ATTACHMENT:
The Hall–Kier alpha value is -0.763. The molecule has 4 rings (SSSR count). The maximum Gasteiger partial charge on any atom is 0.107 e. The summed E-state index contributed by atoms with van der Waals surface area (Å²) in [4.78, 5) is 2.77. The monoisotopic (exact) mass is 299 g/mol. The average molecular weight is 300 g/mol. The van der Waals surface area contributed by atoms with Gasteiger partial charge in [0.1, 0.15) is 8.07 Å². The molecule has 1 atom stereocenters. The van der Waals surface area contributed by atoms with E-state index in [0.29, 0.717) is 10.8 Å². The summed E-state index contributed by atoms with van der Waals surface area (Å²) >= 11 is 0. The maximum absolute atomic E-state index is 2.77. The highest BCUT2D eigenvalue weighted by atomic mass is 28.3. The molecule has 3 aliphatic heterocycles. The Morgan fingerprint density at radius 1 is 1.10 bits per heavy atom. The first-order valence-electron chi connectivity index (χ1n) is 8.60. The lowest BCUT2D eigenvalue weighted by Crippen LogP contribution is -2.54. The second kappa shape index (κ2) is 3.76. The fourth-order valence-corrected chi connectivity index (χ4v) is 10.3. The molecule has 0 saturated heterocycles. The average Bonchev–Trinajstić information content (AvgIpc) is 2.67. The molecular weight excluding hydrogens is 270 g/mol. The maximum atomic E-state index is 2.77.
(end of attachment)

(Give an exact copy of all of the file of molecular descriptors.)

The Hall–Kier alpha value is -0.763. The molecule has 4 rings (SSSR count). The maximum Gasteiger partial charge on any atom is 0.107 e. The summed E-state index contributed by atoms with van der Waals surface area (Å²) in [4.78, 5) is 2.77. The monoisotopic (exact) mass is 299 g/mol. The average molecular weight is 300 g/mol. The van der Waals surface area contributed by atoms with Gasteiger partial charge in [0.1, 0.15) is 8.07 Å². The molecule has 1 atom stereocenters. The van der Waals surface area contributed by atoms with E-state index in [0.29, 0.717) is 10.8 Å². The summed E-state index contributed by atoms with van der Waals surface area (Å²) >= 11 is 0. The maximum absolute atomic E-state index is 2.77. The highest BCUT2D eigenvalue weighted by atomic mass is 28.3. The molecule has 3 aliphatic heterocycles. The Morgan fingerprint density at radius 1 is 1.10 bits per heavy atom. The first-order valence-electron chi connectivity index (χ1n) is 8.60. The lowest BCUT2D eigenvalue weighted by Crippen LogP contribution is -2.54. The second kappa shape index (κ2) is 3.76. The fourth-order valence-corrected chi connectivity index (χ4v) is 10.3. The molecule has 0 saturated heterocycles. The average Bonchev–Trinajstić information content (AvgIpc) is 2.67. The molecular weight excluding hydrogens is 270 g/mol. The maximum atomic E-state index is 2.77.